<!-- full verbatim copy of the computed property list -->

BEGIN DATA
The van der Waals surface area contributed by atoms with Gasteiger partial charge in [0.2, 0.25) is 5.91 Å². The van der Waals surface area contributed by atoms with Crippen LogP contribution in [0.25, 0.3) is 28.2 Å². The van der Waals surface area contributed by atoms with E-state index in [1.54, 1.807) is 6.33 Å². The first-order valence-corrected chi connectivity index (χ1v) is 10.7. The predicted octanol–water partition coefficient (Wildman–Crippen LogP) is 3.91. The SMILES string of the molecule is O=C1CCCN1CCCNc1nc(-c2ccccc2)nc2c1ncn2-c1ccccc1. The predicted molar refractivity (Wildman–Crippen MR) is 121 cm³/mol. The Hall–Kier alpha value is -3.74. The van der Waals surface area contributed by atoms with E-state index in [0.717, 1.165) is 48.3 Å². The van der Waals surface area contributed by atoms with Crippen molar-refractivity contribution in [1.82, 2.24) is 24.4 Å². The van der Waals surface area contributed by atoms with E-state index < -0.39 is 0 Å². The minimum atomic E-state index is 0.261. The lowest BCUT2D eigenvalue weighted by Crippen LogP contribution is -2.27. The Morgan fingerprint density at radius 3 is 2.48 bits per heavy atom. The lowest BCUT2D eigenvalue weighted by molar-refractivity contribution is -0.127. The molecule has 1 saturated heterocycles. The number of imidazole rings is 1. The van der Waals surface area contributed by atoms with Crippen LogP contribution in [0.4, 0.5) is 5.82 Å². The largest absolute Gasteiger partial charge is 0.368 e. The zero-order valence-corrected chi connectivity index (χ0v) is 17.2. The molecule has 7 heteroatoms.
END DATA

The van der Waals surface area contributed by atoms with Gasteiger partial charge in [0.2, 0.25) is 5.91 Å². The van der Waals surface area contributed by atoms with Crippen LogP contribution in [0.25, 0.3) is 28.2 Å². The van der Waals surface area contributed by atoms with E-state index in [1.54, 1.807) is 6.33 Å². The first-order valence-corrected chi connectivity index (χ1v) is 10.7. The predicted octanol–water partition coefficient (Wildman–Crippen LogP) is 3.91. The SMILES string of the molecule is O=C1CCCN1CCCNc1nc(-c2ccccc2)nc2c1ncn2-c1ccccc1. The predicted molar refractivity (Wildman–Crippen MR) is 121 cm³/mol. The Hall–Kier alpha value is -3.74. The van der Waals surface area contributed by atoms with E-state index in [0.717, 1.165) is 48.3 Å². The van der Waals surface area contributed by atoms with Crippen molar-refractivity contribution in [1.82, 2.24) is 24.4 Å². The van der Waals surface area contributed by atoms with E-state index < -0.39 is 0 Å². The minimum atomic E-state index is 0.261. The lowest BCUT2D eigenvalue weighted by Crippen LogP contribution is -2.27. The Morgan fingerprint density at radius 3 is 2.48 bits per heavy atom. The lowest BCUT2D eigenvalue weighted by molar-refractivity contribution is -0.127. The molecule has 1 saturated heterocycles. The number of imidazole rings is 1. The van der Waals surface area contributed by atoms with Crippen LogP contribution in [0.4, 0.5) is 5.82 Å². The largest absolute Gasteiger partial charge is 0.368 e. The zero-order valence-corrected chi connectivity index (χ0v) is 17.2. The molecule has 7 heteroatoms.